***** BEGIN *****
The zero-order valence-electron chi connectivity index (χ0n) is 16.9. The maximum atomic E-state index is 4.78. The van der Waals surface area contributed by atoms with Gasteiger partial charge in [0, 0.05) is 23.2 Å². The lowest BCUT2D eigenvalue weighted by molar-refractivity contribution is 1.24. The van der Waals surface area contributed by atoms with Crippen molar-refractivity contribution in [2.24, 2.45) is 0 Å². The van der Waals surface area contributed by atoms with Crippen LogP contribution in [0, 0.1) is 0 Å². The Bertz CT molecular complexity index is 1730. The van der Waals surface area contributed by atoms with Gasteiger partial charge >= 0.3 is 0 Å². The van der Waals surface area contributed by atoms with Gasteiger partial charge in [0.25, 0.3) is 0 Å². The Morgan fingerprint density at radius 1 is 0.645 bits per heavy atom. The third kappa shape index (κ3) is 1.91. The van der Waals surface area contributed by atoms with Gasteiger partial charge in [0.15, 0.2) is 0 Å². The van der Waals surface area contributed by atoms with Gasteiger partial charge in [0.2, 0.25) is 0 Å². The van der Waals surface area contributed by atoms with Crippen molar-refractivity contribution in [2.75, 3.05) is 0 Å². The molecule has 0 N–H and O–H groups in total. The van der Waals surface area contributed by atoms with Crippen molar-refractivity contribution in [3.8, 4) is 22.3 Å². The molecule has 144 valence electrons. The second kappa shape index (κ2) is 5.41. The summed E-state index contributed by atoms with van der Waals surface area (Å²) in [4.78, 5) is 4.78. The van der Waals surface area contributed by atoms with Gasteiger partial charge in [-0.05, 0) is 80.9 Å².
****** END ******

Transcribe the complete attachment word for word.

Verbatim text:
The zero-order valence-electron chi connectivity index (χ0n) is 16.9. The maximum atomic E-state index is 4.78. The van der Waals surface area contributed by atoms with Gasteiger partial charge in [0, 0.05) is 23.2 Å². The lowest BCUT2D eigenvalue weighted by molar-refractivity contribution is 1.24. The van der Waals surface area contributed by atoms with Crippen molar-refractivity contribution in [2.24, 2.45) is 0 Å². The van der Waals surface area contributed by atoms with Crippen LogP contribution in [0, 0.1) is 0 Å². The Bertz CT molecular complexity index is 1730. The van der Waals surface area contributed by atoms with Gasteiger partial charge >= 0.3 is 0 Å². The van der Waals surface area contributed by atoms with Gasteiger partial charge in [0.25, 0.3) is 0 Å². The Morgan fingerprint density at radius 1 is 0.645 bits per heavy atom. The third kappa shape index (κ3) is 1.91. The van der Waals surface area contributed by atoms with Gasteiger partial charge in [0.15, 0.2) is 0 Å². The van der Waals surface area contributed by atoms with Gasteiger partial charge in [0.2, 0.25) is 0 Å². The van der Waals surface area contributed by atoms with Crippen molar-refractivity contribution in [2.75, 3.05) is 0 Å². The molecule has 0 N–H and O–H groups in total. The van der Waals surface area contributed by atoms with Crippen molar-refractivity contribution in [3.8, 4) is 22.3 Å². The molecule has 144 valence electrons. The second kappa shape index (κ2) is 5.41. The summed E-state index contributed by atoms with van der Waals surface area (Å²) in [4.78, 5) is 4.78. The van der Waals surface area contributed by atoms with Gasteiger partial charge in [-0.05, 0) is 80.9 Å².